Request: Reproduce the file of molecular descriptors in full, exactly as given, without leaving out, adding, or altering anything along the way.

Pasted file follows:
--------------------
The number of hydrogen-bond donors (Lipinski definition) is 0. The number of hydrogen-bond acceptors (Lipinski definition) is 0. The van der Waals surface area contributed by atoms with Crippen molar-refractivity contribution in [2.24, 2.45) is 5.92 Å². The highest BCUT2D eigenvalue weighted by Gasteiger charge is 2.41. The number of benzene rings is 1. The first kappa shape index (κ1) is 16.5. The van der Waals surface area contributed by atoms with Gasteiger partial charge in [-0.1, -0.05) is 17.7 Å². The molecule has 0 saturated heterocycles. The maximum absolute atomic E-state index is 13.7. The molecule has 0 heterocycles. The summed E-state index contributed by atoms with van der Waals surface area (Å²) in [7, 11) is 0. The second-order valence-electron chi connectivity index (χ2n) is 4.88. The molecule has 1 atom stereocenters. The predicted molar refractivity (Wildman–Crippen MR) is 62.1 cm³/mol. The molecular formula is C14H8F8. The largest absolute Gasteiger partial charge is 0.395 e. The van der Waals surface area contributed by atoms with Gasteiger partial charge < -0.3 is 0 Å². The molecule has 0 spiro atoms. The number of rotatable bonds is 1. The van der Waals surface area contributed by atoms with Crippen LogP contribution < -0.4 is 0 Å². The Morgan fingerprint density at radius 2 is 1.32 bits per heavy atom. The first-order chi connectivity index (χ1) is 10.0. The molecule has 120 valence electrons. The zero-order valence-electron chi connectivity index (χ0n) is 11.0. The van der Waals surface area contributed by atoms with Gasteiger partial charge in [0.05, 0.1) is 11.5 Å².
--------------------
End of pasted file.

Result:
The number of hydrogen-bond donors (Lipinski definition) is 0. The number of hydrogen-bond acceptors (Lipinski definition) is 0. The van der Waals surface area contributed by atoms with Crippen molar-refractivity contribution in [2.24, 2.45) is 5.92 Å². The highest BCUT2D eigenvalue weighted by Gasteiger charge is 2.41. The number of benzene rings is 1. The first kappa shape index (κ1) is 16.5. The van der Waals surface area contributed by atoms with Gasteiger partial charge in [-0.1, -0.05) is 17.7 Å². The molecule has 0 saturated heterocycles. The maximum absolute atomic E-state index is 13.7. The molecule has 0 heterocycles. The summed E-state index contributed by atoms with van der Waals surface area (Å²) in [7, 11) is 0. The second-order valence-electron chi connectivity index (χ2n) is 4.88. The molecule has 1 atom stereocenters. The predicted molar refractivity (Wildman–Crippen MR) is 62.1 cm³/mol. The molecular formula is C14H8F8. The largest absolute Gasteiger partial charge is 0.395 e. The van der Waals surface area contributed by atoms with Gasteiger partial charge < -0.3 is 0 Å². The molecule has 0 spiro atoms. The number of rotatable bonds is 1. The van der Waals surface area contributed by atoms with Crippen LogP contribution < -0.4 is 0 Å². The Morgan fingerprint density at radius 2 is 1.32 bits per heavy atom. The first-order chi connectivity index (χ1) is 10.0. The molecule has 120 valence electrons. The zero-order valence-electron chi connectivity index (χ0n) is 11.0. The van der Waals surface area contributed by atoms with Gasteiger partial charge in [0.05, 0.1) is 11.5 Å².